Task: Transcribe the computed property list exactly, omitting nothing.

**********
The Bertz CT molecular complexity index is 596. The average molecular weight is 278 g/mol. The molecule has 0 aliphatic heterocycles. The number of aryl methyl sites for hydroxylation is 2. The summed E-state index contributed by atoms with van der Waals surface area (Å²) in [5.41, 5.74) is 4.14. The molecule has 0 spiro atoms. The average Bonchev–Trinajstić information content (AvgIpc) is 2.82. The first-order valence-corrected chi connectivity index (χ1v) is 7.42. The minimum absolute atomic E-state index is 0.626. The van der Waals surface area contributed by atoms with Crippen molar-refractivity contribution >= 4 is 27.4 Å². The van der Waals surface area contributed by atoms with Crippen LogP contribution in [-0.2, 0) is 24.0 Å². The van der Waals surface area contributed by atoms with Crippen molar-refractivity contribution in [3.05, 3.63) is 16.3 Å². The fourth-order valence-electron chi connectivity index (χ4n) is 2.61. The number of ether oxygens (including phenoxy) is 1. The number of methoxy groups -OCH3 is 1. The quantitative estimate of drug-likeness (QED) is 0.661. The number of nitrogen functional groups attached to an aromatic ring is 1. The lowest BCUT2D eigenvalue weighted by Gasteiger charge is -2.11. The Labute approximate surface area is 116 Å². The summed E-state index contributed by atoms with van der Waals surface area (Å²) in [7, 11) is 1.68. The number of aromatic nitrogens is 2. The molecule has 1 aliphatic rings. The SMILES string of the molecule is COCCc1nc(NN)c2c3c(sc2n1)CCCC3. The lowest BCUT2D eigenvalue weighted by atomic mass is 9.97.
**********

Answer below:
The Bertz CT molecular complexity index is 596. The average molecular weight is 278 g/mol. The molecule has 0 aliphatic heterocycles. The number of aryl methyl sites for hydroxylation is 2. The summed E-state index contributed by atoms with van der Waals surface area (Å²) in [5.41, 5.74) is 4.14. The molecule has 0 spiro atoms. The average Bonchev–Trinajstić information content (AvgIpc) is 2.82. The first-order valence-corrected chi connectivity index (χ1v) is 7.42. The minimum absolute atomic E-state index is 0.626. The van der Waals surface area contributed by atoms with Crippen molar-refractivity contribution >= 4 is 27.4 Å². The van der Waals surface area contributed by atoms with Crippen LogP contribution in [-0.2, 0) is 24.0 Å². The van der Waals surface area contributed by atoms with Crippen molar-refractivity contribution in [3.05, 3.63) is 16.3 Å². The fourth-order valence-electron chi connectivity index (χ4n) is 2.61. The number of ether oxygens (including phenoxy) is 1. The number of methoxy groups -OCH3 is 1. The quantitative estimate of drug-likeness (QED) is 0.661. The number of nitrogen functional groups attached to an aromatic ring is 1. The lowest BCUT2D eigenvalue weighted by Gasteiger charge is -2.11. The Labute approximate surface area is 116 Å². The summed E-state index contributed by atoms with van der Waals surface area (Å²) in [7, 11) is 1.68. The number of aromatic nitrogens is 2. The molecule has 1 aliphatic rings. The SMILES string of the molecule is COCCc1nc(NN)c2c3c(sc2n1)CCCC3. The lowest BCUT2D eigenvalue weighted by atomic mass is 9.97.